Earlier this year an attempt to contract out union work at Ports of Auckland (PoA) led to a strong union fight-back, to which management responded with a lockout. The lockout dragged on for months, management refusing to back down on its demands for individual contracts and greater ‘flexibility’ of labour. During this time port workers were stretched to the limit, eating up savings and strike funds to survive without regular wages, while the Ports of Auckland management eat up Auckland ratepayers’ money on fighting the union with advertising and PR advisers. Though the lockout ended in April, with the Maritime Union of New Zealand and PoA management agreeing to return to good-faith bargaining, little has happened since then.
As sole shareholder in the Ports through the ACIL Company, the Auckland City Council called for ACIL to face its Accountability and Performance Committee in September.
After the Employment Relations Authority rejected the union’s request to take the dispute to court, many were hopeful that ACIL CEO Gary Swift would at least be held accountable by the council for prolonging the lockout and refusing to accept the union’s opposition to contracting out work at PoA.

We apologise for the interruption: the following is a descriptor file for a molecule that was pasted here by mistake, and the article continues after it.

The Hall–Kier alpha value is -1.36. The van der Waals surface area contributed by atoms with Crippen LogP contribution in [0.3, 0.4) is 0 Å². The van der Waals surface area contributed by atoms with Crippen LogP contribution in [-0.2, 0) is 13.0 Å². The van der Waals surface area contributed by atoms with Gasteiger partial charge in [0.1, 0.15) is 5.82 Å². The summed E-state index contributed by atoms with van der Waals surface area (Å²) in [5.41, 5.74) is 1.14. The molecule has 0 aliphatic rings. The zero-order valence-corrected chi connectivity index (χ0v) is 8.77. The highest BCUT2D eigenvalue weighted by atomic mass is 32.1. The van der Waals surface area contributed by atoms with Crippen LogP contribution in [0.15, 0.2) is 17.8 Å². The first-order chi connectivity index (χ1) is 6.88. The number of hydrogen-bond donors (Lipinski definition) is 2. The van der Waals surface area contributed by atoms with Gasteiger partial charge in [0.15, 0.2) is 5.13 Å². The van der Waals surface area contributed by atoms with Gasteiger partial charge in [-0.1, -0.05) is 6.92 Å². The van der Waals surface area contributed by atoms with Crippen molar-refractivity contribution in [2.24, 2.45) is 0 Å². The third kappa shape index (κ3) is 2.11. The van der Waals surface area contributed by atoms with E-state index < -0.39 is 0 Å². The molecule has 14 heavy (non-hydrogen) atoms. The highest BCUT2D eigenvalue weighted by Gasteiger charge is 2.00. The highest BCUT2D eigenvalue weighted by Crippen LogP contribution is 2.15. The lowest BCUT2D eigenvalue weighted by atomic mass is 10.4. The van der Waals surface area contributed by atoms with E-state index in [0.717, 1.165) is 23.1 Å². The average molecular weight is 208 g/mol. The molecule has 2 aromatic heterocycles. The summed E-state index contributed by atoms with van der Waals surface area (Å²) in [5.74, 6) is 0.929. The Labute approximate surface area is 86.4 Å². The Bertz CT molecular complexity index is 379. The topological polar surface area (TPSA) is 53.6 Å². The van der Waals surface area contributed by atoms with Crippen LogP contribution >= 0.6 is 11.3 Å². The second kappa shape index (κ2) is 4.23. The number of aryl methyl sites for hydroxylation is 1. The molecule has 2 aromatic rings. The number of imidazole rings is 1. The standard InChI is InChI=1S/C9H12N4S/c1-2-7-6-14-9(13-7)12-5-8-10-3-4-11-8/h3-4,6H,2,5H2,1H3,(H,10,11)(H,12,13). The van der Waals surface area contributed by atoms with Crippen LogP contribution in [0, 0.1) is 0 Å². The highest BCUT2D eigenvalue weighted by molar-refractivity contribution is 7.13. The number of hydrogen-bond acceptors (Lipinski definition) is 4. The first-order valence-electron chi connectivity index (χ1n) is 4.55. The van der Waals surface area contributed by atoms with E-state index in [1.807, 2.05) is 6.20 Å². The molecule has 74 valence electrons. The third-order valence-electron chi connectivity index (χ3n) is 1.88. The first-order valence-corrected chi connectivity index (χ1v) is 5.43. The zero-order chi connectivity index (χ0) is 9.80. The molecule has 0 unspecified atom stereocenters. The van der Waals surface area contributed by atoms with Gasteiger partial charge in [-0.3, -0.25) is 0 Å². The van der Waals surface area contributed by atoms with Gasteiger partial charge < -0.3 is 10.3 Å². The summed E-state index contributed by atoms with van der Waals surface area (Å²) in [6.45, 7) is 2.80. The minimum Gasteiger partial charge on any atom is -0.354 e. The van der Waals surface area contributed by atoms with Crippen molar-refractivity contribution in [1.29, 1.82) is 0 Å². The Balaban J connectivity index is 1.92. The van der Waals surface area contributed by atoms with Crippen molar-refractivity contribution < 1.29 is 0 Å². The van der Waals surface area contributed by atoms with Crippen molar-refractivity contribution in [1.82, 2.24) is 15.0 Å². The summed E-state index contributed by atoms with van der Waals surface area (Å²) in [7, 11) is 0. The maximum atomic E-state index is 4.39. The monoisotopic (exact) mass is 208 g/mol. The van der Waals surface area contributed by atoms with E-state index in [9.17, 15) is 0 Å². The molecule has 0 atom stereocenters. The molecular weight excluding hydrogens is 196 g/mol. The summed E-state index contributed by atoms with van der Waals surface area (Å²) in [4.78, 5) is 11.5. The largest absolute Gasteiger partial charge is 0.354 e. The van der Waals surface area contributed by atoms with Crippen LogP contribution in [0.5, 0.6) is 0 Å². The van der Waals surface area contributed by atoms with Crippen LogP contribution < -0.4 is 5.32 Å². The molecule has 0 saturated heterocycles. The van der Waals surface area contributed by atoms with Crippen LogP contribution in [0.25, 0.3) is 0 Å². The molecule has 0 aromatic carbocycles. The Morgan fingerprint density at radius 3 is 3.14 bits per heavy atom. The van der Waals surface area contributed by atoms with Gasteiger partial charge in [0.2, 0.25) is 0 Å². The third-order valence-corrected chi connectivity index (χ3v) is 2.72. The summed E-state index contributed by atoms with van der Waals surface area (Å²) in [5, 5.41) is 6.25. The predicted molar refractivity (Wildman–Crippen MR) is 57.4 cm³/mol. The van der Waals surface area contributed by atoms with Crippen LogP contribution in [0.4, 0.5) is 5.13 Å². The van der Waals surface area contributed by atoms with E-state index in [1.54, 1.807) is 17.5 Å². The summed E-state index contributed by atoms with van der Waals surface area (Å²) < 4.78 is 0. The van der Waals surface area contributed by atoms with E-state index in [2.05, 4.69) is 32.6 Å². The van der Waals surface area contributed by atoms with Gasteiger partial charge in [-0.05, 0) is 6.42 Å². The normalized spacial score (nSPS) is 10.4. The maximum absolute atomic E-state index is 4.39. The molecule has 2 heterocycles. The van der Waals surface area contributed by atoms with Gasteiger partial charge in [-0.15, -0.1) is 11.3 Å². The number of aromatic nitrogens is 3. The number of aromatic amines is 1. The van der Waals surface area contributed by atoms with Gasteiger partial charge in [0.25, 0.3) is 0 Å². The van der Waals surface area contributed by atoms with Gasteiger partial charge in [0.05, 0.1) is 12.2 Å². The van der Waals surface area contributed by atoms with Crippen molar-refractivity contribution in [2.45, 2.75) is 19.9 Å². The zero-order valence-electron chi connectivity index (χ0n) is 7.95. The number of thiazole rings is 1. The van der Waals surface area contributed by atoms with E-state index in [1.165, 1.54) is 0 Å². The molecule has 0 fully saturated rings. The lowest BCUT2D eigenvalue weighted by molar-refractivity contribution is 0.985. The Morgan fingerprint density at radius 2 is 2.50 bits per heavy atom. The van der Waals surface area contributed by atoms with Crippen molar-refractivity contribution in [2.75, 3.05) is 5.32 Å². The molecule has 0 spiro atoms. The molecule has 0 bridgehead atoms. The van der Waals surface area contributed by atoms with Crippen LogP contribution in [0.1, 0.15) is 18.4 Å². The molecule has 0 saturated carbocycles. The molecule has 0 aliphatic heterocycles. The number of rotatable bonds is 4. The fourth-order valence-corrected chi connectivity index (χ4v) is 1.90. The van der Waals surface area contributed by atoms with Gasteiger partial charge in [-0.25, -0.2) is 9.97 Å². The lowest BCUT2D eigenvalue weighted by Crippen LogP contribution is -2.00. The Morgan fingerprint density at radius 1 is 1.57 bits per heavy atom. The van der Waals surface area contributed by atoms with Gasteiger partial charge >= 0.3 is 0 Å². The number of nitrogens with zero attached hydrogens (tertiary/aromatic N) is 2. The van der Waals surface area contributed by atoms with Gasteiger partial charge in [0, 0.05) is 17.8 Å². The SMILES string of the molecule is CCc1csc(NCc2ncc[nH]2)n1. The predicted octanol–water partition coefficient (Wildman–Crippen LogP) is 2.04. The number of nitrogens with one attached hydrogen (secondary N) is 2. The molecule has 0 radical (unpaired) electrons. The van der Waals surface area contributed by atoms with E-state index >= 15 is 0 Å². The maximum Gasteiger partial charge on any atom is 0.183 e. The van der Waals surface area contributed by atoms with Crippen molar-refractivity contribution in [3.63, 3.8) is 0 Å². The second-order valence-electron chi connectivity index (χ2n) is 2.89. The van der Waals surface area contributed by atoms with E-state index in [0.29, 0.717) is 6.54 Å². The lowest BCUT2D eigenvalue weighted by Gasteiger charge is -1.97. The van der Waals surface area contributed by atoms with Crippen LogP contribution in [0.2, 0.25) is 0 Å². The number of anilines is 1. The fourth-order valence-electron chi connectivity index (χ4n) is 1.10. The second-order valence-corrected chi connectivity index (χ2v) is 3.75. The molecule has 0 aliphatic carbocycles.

Instead Swift fronted up with the bureaucratic equivalent of the middle finger, saying that ACIL owns the port, not the council, even though the council owns ACIL. Despite a leaked email showing his high-level involvement in management of the lockout crisis, Swift refused to reveal how much fighting the union cost the company, and hence the council, claiming it was inappropriate for the council to be told those figures.
In the absence of a new collective agreement, the status quo of following the old agreement will expire by the end of September, leaving PoA workers more vulnerable than ever to out-sourcing work to those on individual contracts with lower wages, less guarantees of conditions and less security of hours and employment.
It is highly suspicious that bargaining since April has moved so slowly, especially with the union agreeing to many of managements demands for higher flexibility in work hours, despite the damage such employer-dictated terms may do to their conditions and work-life balance. One suspects ACIL has simply stalled negotiations to get past the collective’s expiry, meaning the coming months will be telling. Though PoA management will not want strikes or lockouts over the Christmas period, further attacks on collective negotiation are possible and it will be up to the Maritime Union of New Zealand, the wider union movement, and all concerned New Zealanders who don’t want their fellow workers sold up the river, to militantly fight any attacks on workers’ rights on the streets and docks of Auckland.